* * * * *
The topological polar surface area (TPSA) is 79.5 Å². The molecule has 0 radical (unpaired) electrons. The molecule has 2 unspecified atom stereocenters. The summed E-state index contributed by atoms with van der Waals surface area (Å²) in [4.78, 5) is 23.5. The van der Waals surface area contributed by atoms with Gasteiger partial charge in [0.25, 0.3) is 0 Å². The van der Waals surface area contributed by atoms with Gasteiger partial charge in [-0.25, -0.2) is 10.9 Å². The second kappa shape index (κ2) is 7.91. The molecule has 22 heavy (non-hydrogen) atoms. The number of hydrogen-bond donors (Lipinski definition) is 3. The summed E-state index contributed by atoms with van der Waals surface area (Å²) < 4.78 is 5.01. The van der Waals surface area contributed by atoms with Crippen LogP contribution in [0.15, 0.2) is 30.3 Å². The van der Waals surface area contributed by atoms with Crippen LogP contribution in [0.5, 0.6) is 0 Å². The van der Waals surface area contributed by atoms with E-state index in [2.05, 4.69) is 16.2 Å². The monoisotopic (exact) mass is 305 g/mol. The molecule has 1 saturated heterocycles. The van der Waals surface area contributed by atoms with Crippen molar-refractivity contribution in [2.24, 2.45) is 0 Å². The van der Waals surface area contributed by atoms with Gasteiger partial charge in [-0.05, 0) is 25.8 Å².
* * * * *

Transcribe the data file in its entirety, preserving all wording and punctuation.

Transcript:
The topological polar surface area (TPSA) is 79.5 Å². The molecule has 0 radical (unpaired) electrons. The molecule has 2 unspecified atom stereocenters. The summed E-state index contributed by atoms with van der Waals surface area (Å²) in [4.78, 5) is 23.5. The van der Waals surface area contributed by atoms with Gasteiger partial charge in [0.25, 0.3) is 0 Å². The van der Waals surface area contributed by atoms with Gasteiger partial charge in [-0.25, -0.2) is 10.9 Å². The second kappa shape index (κ2) is 7.91. The molecule has 22 heavy (non-hydrogen) atoms. The number of hydrogen-bond donors (Lipinski definition) is 3. The summed E-state index contributed by atoms with van der Waals surface area (Å²) < 4.78 is 5.01. The van der Waals surface area contributed by atoms with Crippen LogP contribution in [0.15, 0.2) is 30.3 Å². The van der Waals surface area contributed by atoms with Crippen LogP contribution in [0.5, 0.6) is 0 Å². The van der Waals surface area contributed by atoms with E-state index in [2.05, 4.69) is 16.2 Å². The monoisotopic (exact) mass is 305 g/mol. The molecule has 1 saturated heterocycles. The van der Waals surface area contributed by atoms with Crippen molar-refractivity contribution in [2.24, 2.45) is 0 Å². The van der Waals surface area contributed by atoms with Gasteiger partial charge in [-0.05, 0) is 25.8 Å².